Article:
• Contract — • The canonical and moralist doctrine on this subject is a development of that contained in the Roman civil law. In civil law, a contract is defined as the union of several persons in a coincident expression of will by which their legal relations …   Catholic encyclopedia

  • CONTRACT — (Heb. חוֹזֶה, ḥozeh), in general law theory a legally binding agreement between two or more parties, in terms of which one party undertakes for the benefit of the other to perform or refrain from a certain act. As such, contract is the main… …   Encyclopedia of Judaism

  • contract — CONTRACT. s. m. Paction, convention, traitté entre deux, ou plusieurs personnes portant obligation des contractants l un. envers l autre. Contract de bonne foy. contract civil. contract verbal, ou par parole. Contract par escrit. contract de… …   Dictionnaire de l'Académie française

  • contract — CONTRÁCT, contracte, s.n. Acord încheiat, ca urmare a înţelegerii intervenite între două sau mai multe persoane (fizice sau juridice), pentru crearea, modificarea sau stingerea (stinge) unor drepturi şi obligaţii în relaţiile dintre ele; act,… …   Dicționar Român

  • contract — [kän′trakt΄] for n. & usually for vt.1 & vi.1 [; kən trakt′] for v. generally n. [OFr < L contractus, pp. of contrahere, to draw together, make a bargain < com , together + trahere, to DRAW] 1. an agreement between two or more people to do… …   English World dictionary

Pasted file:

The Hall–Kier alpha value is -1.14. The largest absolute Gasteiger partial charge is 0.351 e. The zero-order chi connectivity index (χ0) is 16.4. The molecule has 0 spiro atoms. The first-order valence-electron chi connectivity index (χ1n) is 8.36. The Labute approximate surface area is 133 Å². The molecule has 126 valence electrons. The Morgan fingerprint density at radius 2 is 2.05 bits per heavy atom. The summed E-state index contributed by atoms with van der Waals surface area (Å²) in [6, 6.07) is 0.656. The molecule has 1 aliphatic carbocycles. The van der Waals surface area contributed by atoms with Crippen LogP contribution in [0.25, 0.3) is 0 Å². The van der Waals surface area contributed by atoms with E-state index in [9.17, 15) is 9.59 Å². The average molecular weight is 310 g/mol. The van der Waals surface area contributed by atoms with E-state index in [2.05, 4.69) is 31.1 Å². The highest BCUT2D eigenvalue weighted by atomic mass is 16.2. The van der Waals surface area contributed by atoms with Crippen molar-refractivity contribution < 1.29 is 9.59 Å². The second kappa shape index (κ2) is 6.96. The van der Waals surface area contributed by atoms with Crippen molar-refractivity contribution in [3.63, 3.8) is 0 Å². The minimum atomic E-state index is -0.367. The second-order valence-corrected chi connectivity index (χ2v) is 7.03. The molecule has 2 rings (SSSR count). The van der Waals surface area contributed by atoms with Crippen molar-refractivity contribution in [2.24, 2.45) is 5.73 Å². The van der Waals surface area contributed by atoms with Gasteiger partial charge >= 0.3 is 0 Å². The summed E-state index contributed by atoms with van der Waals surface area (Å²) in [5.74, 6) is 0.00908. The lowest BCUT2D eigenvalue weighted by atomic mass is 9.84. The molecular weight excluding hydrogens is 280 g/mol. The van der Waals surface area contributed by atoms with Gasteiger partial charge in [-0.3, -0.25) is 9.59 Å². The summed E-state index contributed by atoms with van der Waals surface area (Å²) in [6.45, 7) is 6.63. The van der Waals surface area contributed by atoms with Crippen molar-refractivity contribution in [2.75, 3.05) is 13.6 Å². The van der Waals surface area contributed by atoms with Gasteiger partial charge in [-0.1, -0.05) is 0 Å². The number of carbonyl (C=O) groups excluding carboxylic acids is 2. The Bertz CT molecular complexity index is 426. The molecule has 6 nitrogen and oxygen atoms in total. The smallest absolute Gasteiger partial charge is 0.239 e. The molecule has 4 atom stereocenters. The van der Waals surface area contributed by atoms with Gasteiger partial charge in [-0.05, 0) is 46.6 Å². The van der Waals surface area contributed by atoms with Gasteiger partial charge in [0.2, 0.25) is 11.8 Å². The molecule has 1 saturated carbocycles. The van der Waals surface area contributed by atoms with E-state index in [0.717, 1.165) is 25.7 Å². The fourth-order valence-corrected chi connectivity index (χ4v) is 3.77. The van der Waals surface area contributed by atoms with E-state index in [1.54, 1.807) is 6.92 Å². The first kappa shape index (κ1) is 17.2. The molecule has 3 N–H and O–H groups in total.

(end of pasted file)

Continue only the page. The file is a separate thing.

• Contract — Con*tract (k[o^]n*tr[a^]kt ), v. t. [imp. & p. p. {Contracted}; p. pr. & vb. n. {Contracting}.] [L. contractus, p. p. of contrahere to contract; con + trahere to draw: cf. F. contracter. See {Trace}, and cf. {Contract}, n.] 1. To draw together or …   The Collaborative International Dictionary of English

  • contract — n Contract, bargain, compact, pact, treaty, entente, convention, cartel, concordat designate an agreement reached after negotiation and ending in an exchange of promises between the parties concerned. Contract applies especially to a formal… …   New Dictionary of Synonyms

  • contract — Contract, Pactum, Contractus. Contracts et conventions redigées par escrit, Perscriptitiones, Syngraphae. Quand un tiers escrit un contract et obligation que deux autres sont ensemble, Syngraphum conscribere. Faire contracts et paction de quelque …   Thresor de la langue françoyse

  • contract — [n] agreement, deal arrangement, bargain, bond, commission, commitment, compact, concordat, convention, covenant, deposition, dicker*, engagement, evidence, guarantee, handshake*, indenture, liability, mise, obligation, pact, paper, pledge,… …   New thesaurus

  • Contract — Con tract (k[o^]n tr[a^]kt), n. [L. contractus, fr. contrahere: cf. F. contrat, formerly also contract.] 1. (Law) The agreement of two or more persons, upon a sufficient consideration or cause, to do, or to abstain from doing, some act; an… …   The Collaborative International Dictionary of English